I was stepping off the school bus just as our letter carrier pulled up, envelopes in hand. Rather than stuffing them into the box, he passed the day’s bills and seed catalogs to me. I carried them up the driveway to the house.
Thumbing through them as I entered the kitchen, I found one that looked pretty official. The word “SUMMONS” covered most of the front and the return address was to the county’s circuit clerk.
“They’ve finally caught you,” I joked, handing it and the others to their addressee.
The Old Man saw it and sighed.
“Jury duty,” he said with a grimace.
I had heard my friends talk about the ploys their parents used to get out of serving on a jury, and I assumed the Old Man would be doing the same.
“Are you going to call in sick or tell them you’ll be on a business trip?” I asked.
He looked at me like I’d lost my mind.
“If I’m sick I’ll call in sick, but I’m not going to tell them a lie to get out of it,” he said.
I was a little embarrassed.
“It’s just, all my friends talk about how their parents hate jury duty,” I said.
“Well, it’s not my favorite thing in the world,” he said, “but it’s what we’re expected to do. It’s duty.”
I hadn’t really thought of it that way. I’d just assumed it was a tedious waste of time everyone did their best to avoid.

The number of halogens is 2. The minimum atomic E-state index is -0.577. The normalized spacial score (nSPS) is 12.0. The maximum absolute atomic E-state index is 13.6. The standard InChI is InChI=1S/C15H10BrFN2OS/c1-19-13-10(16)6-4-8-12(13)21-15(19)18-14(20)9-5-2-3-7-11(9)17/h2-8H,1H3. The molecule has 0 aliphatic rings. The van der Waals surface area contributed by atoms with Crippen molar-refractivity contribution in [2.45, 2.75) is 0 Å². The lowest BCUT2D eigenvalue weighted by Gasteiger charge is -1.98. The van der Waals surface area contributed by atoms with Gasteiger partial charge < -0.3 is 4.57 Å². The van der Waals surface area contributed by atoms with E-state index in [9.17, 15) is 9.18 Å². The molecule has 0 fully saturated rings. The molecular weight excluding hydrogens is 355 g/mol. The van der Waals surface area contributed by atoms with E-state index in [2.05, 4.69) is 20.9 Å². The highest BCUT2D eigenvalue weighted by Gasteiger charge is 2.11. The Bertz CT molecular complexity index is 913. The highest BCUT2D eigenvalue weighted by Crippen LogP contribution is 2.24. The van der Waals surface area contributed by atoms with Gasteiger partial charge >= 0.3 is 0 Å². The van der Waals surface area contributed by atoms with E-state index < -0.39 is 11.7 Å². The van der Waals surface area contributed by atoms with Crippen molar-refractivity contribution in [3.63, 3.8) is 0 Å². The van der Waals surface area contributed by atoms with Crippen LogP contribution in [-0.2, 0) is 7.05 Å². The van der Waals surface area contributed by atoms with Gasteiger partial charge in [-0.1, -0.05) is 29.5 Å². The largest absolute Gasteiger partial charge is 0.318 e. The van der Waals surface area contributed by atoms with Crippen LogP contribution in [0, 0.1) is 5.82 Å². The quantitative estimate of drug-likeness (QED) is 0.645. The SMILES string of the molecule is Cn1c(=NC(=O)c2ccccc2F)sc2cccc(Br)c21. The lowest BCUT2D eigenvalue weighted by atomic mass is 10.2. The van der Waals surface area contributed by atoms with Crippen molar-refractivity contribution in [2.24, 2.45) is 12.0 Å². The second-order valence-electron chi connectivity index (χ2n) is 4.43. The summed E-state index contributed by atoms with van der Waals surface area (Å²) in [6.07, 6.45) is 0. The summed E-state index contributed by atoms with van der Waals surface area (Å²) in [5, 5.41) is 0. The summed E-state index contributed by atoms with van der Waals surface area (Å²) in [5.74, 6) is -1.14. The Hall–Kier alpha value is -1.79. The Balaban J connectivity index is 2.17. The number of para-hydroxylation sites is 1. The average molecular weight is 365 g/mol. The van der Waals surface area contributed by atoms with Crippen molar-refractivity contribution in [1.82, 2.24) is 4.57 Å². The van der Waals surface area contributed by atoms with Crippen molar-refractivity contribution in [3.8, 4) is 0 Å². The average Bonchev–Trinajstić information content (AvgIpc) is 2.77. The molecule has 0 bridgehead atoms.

“Lots of people talk about being patriotic,” he said. “They’ll stand and salute for the pledge of allegiance, they’ll put their hand over their heart when the National Anthem plays, but they won’t really do anything toward doing their part if they can possibly avoid it. Lots of people claim they’d be at the head of the line if we were invaded, but that sort of thing practically never happens, so folks pay the taxes they can’t get out of and figure that’s enough.”
The Old Man had spent the early 1940s on a destroyer patrolling the North Atlantic from the Gulf of St. Lawrence to the Azores, but the duty he was talking about wasn’t anything as dramatic as that. No one was going to send a torpedo into the Lee County Courthouse. With that in mind, I asked him if he didn’t figure he’d already done enough.
“The little they’re asking me to do now helps preserve the whole lot they asked for back then,” he said. “It’s not much. Maybe that’s why people think so little of dodging it. The thing is, big, dramatic moments in life are rare. Most of life is made up of small decisions that don’t amount to much by themselves. Most likely, you’ll never be asked to go to war. I sure hope you don’t. But you’ll be asked to learn something about who’s running for office and vote. You’ll be asked to pay property taxes on this place when it’s yours. You’ll probably get drawn for jury duty now and then. Being a good citizen means doing the little things your community needs, especially if you don’t want to.”
I said I saw his point. The way he put it made a lot of sense.
“Besides, what if it were you or your kid on trial?” he asked. “Would you want to be judged by whatever 12 people couldn’t get out of serving?”
Kevin Tate is a freelance writer. Email firstname.lastname@example.org.